From a decompression standpoint, rebreathers and technical diving have always been about reducing our decompression obligation to get the diver out of the water as quickly but safely as possible. That’s been an okay perspective but does little to truly capitalize on rebreather technology. In most cases, we have four to six hours of life support on our back. If none of that were needed for decompression, and we were then dependent on a small habitat to decompress overnight or take a break mid-day, we would have more time to be immersed in the environment, allowing us to carry out the tasks at hand. We could make use of otherwise wet time, hanging on a line for other productivity—processing samples or imagery, having a bite to eat, watching a movie, taking a nap, even.
When time is on our side and there’s no shortage of it, why rush to get out of the water? By lowering PO2s to ranges where oxygen toxicity is less concerning for long exposures, we have no shortage of time. From the nitrogen standpoint, so long as the habitat nitrogen partial pressure is less than or equal to surface nitrogen pressure, theoretically there is no decompression penalty to extensive stays in very shallow water, and we can come and go freely with the habitat becoming the new surface.
The capability is very real, attainable, and has been proven out, though we still have an open question of how portable habitation might impact day-to-day operational footprints or constraints. For example, is there a cost-benefit to adding some complexity to afford a vastly longer immersive experience versus sticking to the status quo of short experiences? Our team has just recently begun to address this question with work at the University of Arizona’s Biosphere2 facility. Biosphere2 was purpose-built to study enclosed environments, sustainability, and how humans function within these closed systems with an eye on future human initiatives on Mars or elsewhere, so we are thrilled to be undertaking similar work within the Biosphere2’s ‘ocean’. To date, we’ve deployed a few iterations of our Ocean Space Habitat within the Biosphere to evaluate hardware and technical improvements, and also to begin gathering very early data with DAN Research related to cognitive performance and stress of the habitat occupants. As the project continues, we expect to carefully assess what a small team can achieve within a 24-72 hour stay. This would be while leveraging things like consumer electronics, advances in scrubber chemistry, and while establishing simple but reliable system use protocols that make dives of this duration within routine reach for today’s ‘technical diver’.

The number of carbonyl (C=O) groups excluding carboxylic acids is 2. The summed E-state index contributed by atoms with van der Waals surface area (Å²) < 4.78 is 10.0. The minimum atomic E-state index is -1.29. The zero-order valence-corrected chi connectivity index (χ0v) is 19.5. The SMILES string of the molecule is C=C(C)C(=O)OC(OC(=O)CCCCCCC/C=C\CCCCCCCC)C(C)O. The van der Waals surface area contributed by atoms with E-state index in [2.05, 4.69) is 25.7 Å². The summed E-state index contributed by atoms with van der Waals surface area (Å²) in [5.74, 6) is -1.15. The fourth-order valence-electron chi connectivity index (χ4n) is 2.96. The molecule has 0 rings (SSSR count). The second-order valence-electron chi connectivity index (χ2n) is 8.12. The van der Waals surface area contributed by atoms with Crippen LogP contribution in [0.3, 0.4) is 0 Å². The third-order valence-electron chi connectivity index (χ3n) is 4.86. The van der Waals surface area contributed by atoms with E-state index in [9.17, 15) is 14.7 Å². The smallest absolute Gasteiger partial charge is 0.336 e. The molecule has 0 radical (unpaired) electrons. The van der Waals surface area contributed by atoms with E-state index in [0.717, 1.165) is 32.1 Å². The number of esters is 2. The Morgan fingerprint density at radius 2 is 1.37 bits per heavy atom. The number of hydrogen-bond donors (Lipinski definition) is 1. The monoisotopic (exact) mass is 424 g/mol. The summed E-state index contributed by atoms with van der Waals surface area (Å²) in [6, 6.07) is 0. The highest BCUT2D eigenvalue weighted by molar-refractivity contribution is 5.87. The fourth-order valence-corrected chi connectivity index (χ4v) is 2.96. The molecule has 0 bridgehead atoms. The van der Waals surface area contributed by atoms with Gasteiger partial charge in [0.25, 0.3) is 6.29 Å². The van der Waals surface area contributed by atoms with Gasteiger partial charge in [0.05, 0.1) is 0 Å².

Undersea habitation, while ‘cool’ in concept, requires a demonstrated need to become viable. Exploration of this question with simple, low-cost, portable habitats will be the path to understanding if larger, permanent structures might become useful in the future. For example, now that we have this gift of time that is potentially accessible to large populations, can the time be used to improve our understanding of the ocean across environments around the world? And then, is the effort more cost-effective than alternative intervention strategies? Embracing ‘citizen scientists’ will be mission critical.